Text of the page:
Go­ing through IVF.

GQ (Australia) - - INSIDE - DAN ROOK­WOOD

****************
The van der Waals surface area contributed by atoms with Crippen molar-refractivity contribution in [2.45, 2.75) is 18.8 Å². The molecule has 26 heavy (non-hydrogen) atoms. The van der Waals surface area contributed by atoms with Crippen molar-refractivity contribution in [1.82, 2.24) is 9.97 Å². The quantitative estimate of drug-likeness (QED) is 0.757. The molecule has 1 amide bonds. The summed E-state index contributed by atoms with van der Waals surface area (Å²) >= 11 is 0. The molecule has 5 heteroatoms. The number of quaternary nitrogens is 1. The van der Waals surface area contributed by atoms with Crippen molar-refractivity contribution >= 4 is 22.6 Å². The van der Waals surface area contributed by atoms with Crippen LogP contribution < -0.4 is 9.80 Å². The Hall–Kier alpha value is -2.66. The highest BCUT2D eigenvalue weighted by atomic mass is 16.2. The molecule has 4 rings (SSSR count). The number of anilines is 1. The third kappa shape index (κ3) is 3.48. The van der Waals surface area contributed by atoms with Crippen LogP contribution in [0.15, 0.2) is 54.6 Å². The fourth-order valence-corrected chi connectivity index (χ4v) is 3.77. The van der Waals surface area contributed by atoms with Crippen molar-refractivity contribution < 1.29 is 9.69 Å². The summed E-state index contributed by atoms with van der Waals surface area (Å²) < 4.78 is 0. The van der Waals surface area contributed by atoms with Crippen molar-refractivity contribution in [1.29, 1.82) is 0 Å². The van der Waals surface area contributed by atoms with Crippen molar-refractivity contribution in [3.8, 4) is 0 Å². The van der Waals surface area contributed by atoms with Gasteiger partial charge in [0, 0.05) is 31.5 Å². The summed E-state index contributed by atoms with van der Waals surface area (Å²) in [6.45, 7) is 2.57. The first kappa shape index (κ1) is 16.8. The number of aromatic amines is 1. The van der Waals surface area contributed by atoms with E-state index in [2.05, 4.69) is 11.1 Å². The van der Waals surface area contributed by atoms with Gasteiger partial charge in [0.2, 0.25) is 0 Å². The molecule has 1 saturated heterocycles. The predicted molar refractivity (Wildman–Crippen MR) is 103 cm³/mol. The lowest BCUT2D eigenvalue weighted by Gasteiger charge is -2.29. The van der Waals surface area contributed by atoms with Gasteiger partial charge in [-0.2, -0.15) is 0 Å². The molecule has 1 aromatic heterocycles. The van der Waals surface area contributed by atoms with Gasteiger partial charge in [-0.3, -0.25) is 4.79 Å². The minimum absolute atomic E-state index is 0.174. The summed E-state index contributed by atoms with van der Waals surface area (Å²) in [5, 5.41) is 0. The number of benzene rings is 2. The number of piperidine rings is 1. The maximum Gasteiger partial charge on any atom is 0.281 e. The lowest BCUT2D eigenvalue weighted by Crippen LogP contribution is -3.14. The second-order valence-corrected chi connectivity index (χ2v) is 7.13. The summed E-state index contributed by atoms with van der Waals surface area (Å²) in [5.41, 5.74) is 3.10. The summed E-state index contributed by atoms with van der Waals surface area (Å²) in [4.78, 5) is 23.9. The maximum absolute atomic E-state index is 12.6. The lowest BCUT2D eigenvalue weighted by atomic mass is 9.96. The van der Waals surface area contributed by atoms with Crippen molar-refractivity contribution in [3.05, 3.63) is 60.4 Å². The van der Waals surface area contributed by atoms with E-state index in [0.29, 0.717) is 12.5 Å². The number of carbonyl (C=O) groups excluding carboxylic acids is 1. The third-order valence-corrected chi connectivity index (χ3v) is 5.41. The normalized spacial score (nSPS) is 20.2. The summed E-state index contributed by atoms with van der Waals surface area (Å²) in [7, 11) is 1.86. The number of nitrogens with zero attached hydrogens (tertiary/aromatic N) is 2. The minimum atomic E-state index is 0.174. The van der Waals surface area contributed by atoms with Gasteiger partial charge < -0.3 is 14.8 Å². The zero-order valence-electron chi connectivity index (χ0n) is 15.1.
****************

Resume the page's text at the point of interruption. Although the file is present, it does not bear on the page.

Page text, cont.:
THOSE WHO REG­U­LARLY READ THIS COL­UMN (BOTH OF YOU) MAY RE­CALL I’VE TWICE WRIT­TEN ABOUT TRY­ING FOR CHIL­DREN IN THE PAST FEW YEARS. The fact that I have not sub­se­quently men­tioned the ar­rival of a sproglet may lead you to sup­pose those at­tempts have so far proven un­suc­cess­ful. And you’d be right. When you’re grow­ing up, you never imag­ine hav­ing any dif­fculty in The Down­stairs Depart­ment. Most young men pre­sume they’re as vir­ile as Black­ad­der’s throb­bingly pri­apic Lord Flash­heart, whose vul­gar boasts would be ac­com­pa­nied by pelvic thrusts: ‘The last per­son I called ‘dar­ling’ was preg­nant 20 sec­onds later. Woof!’ You ar­ro­gantly as­sume that as, and when, you and your part­ner de­cide the time has come for kids, you’ll just dis­pense with the usual pre­cau­tions and let na­ture take its course. But na­ture’s course can be more cir­cuitous than ex­pected. Wrong turns, dead ends, break­downs can all crop up along the way. And, if you take the sign­post marked IVF, so too does mas­tur­bat­ing into plas­tic cups. ‘Do you have kids?’ It’s a ques­tion I’m of­ten asked as a man in my mid-30s. ‘Not yet, but we’re try­ing,’ I re­ply. Fact is we’ve been try­ing for the past fve years – and we’ve given just about ev­ery­thing a go. As a younger man, I was dis­mis­sively scep­ti­cal of any­thing con­sid­ered ‘al­ter­na­tive’ or ‘new-age’, or bull­shit. But as time’s gone on, I’ve (had to) be­come more open-minded. Some of it – yoga, med­i­ta­tion, a daily zinc tablet – has been bene­f­cial for well­be­ing if not in cre­at­ing an­other hu­man. Other ideas – my wife’s place­ment of crys­tals and fer­til­ity stones around the bed, for ex­am­ple – not so much. We may be able to or­der a taxi, a movie, din­ner or a booty-call at the swipe of a phone. Ba­bies, how­ever, aren’t so easy to de­liver. At times it’s felt like we’ve been star­ring in our own dis­ap­point­ing rom-com, or­gan­is­ing our di­aries around my wife’s monthly cy­cle. The joy of sex is dif­fcult to main­tain when it be­comes a per­func­tory trans­ac­tion, per­formed to or­der when the ovu­la­tion sticks and fer­til­ity apps dic­tate op­ti­mal con­di­tions. And it’s hard to stay pos­i­tive when the home preg­nancy tests keep com­ing back neg­a­tive, month af­ter month. Things be­come in­creas­ingly stress­ful, which is coun­ter­pro­duc­tive. And as the pain in­ten­sifed of see­ing oth­ers suc­ceed where we fail, we self-im­posed a Face­book ban. In­fer­til­ity. It’s a scary, emo­tion­ally charged taboo. For a long time, it re­mained un­said in our house, the ele­phant in the room to ex­plain the ab­sence of an in­fant in the womb. Med­i­cally, in­fer­til­ity is defned as ‘the in­abil­ity to con­ceive a preg­nancy af­ter 12 months of un­pro­tected sex­ual in­ter­course’ (which sounds like the mother and father of all Tantric ses­sions). It af­fects more peo­ple Down Un­der than you might think: one in six Aussie cou­ples of re­pro­duc­tive age strug­gle to get preg­nant, ac­cord­ing to the Fer­til­ity So­ci­ety of Aus­tralia. And it’s a trend on the up: in­fer­til­ity ex­pected to im­pact one in three cou­ples within a decade due to us all leav­ing it later, de­ter­mined to live our own lives frst. But Sam and I started early enough: she was 30 when she came off the pill, I was 32. We’re ft and healthy. We’ve done all the tests and there’s no med­i­cal rea­son for our strug­gles – ours a frus­trat­ing case of ‘un­ex­plained in­fer­til­ity’. And so, inevitably, in­ex­orably we ended up at the IVF clinic. Th­ese days test-tube ba­bies are in­creas­ingly com­mon: 1 in 50 births the re­sult of IVF, and ris­ing each year. Still, this wasn’t how I en­vi­sioned con­ceiv­ing a child. Sat in a greige wait­ing room flled with cou­ples on cheap two-seater so­fas, all around the same age, all with sim­i­lar ex­pres­sions of pained hope. We each flick dis­tract­edly through out-of-date mag­a­zines, avoid­ing any con­tact, wait­ing our turn. All of a sud­den, I’m called. They check my name and date of birth. I’m asked to ini­tial my name and date of birth on the test-tube stickers that will en­sure my baby gravy isn’t mis­taken for any­one else’s. I’m then shown to a cu­bi­cle. In the cor­ner sits a leather arm­chair cov­ered in a dis­pos­able sheet. A sign by the sink tells me to wash my hands. I press the Ap­ple TV re­mote con­trol and the screen comes to life with a menu of adult movies. There are some sorry-look­ing porn mag­a­zines in a drawer be­neath the TV. I try hard to block out thoughts of those who’ve come be­fore in this wipe-clean room. I re­ally don’t want our child to ar­rive into the world via the aid of pornog­ra­phy. If I must do it this way, it’s im­por­tant, to me, that the only per­son I think about is my wife. Some­how I feel it will make a dif­fer­ence. Job done, I screw the lid on the cup and hold it up to the strip­light. Is that enough? Is my child in there? Was that an ap­pro­pri­ate amount of time to take? I open the hatch in the wall and place the cup in­side. For some rea­son I give it the thumbs up as I close the hatch. And then, sheep­ishly, I leave the clinic and go to work. The men get off lightly, so to speak. IVF is much more in­va­sive for women. We re­turned to the clinic a few days later for the em­bryo trans­fer. Six eggs had fer­tilised. We de­cided to place two em­bryos to in­crease our chances of preg­nancy and freeze the other four for pos­si­ble use down the track. And then ev­ery evening for the next three weeks, I flled a 4cm-long sy­ringe with the hor­mone pro­ges­terone and in­jected my wife in the but­tocks to in­crease the like­li­hood of suc­cess. Par­ent­hood isn’t for ev­ery­one. But you at least hope to be able to make that call, not have it made for you. Hu­man na­ture dic­tates that the harder you’re made to work for some­thing and the tougher the strug­gle, the more you want it. Hell, I’m des­per­ate to be a dad. And all be­ing well, by the time you read th­ese words, I will be. Like buses, you wait ages for one, then two come at once. We’re ex­pect­ing twin girls in April. n